Part 2: From The Wildness of Stories to Champ

This is the second part in a series of five where, together with reading buddies, I will answer some questions (prepared by Tina) about this awesome book by Patrick Ness. If you haven’t read the book yet, please be warned that the discussions might be spoilers, so proceed at your own risk. 🙂 To read the first part, click here.

The yew tree monster visited Conor again and told the first tale of when he (the monster) walked before. It was a story about a prince and a queen, and at first Conor thought it was just an ordinary fairy tale with a predictable ending. But he was wrong. He awakens, clearly remembering how frustrated he was with the monster’s story and then his grandma told him his father is coming from America to visit him.

1. Who is the hero in the monster’s first tale? Who is the villain? How does the story keep surprising Conor? What does Conor hope to learn from the story? What does he actually learn?

What I love about the monster’s first tale is that there is no definite hero and no definite villain. Each of the character can be both a hero and a villain, depending on how one views the circumstances. Even the storyteller, the monster, is both a hero and a villain.

Conor is surprised with the twists and turns of the monster’s tale because the story is not the usual fairy tale which is predictable and the main character is always good while the antagonist is the really, really bad.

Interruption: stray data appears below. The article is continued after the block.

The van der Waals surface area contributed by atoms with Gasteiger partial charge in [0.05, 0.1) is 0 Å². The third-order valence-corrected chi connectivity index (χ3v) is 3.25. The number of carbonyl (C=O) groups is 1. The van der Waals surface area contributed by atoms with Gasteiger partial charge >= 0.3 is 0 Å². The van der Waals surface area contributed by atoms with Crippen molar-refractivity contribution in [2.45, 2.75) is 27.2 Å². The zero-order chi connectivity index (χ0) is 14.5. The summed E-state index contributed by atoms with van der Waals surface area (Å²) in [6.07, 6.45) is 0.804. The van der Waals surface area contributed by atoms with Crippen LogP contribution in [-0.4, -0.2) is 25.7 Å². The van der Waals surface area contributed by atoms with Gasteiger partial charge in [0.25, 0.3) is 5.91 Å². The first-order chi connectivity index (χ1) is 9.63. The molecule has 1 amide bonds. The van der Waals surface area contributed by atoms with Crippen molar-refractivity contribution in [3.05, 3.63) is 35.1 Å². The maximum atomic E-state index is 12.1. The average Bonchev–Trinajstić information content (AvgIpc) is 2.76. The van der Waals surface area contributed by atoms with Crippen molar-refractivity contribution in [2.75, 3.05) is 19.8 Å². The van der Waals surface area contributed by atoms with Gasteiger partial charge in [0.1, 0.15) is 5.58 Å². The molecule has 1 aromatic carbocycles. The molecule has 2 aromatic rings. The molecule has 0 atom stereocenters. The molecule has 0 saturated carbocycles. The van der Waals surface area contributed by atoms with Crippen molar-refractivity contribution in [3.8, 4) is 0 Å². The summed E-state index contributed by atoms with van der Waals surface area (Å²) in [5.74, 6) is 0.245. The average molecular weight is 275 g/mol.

Conor hopes that the monster’s story will show him how to solve his problem with his grandma. However, by the end of the first tale, he discovered that the story seems to be senseless and does not in any manner help him in his troubles.

2. While the monster was finishing the story, Conor asked him, “So how is that supposed to save me from her?” The monster replied, “It is not her you need saving from.” If it wasn’t Conor’s grandma, then who do you think the monster means?

Since I haven’t read the entire story yet, at this time I am only speculating. The monster means that the story is supposed to save Conor from himself – from his fears and the anger he felt towards the situation he is in.

3. Describe Conor’s relationship with his dad. Do you think it would have been easier for him to go through this if his parents weren’t divorced?

Yes, I think that the divorce of Conor’s parents was the start of all of Conor’s problems, and since then it seemed that his world became worse.

For my buddies’ answers, please click the links below:

1. Monique

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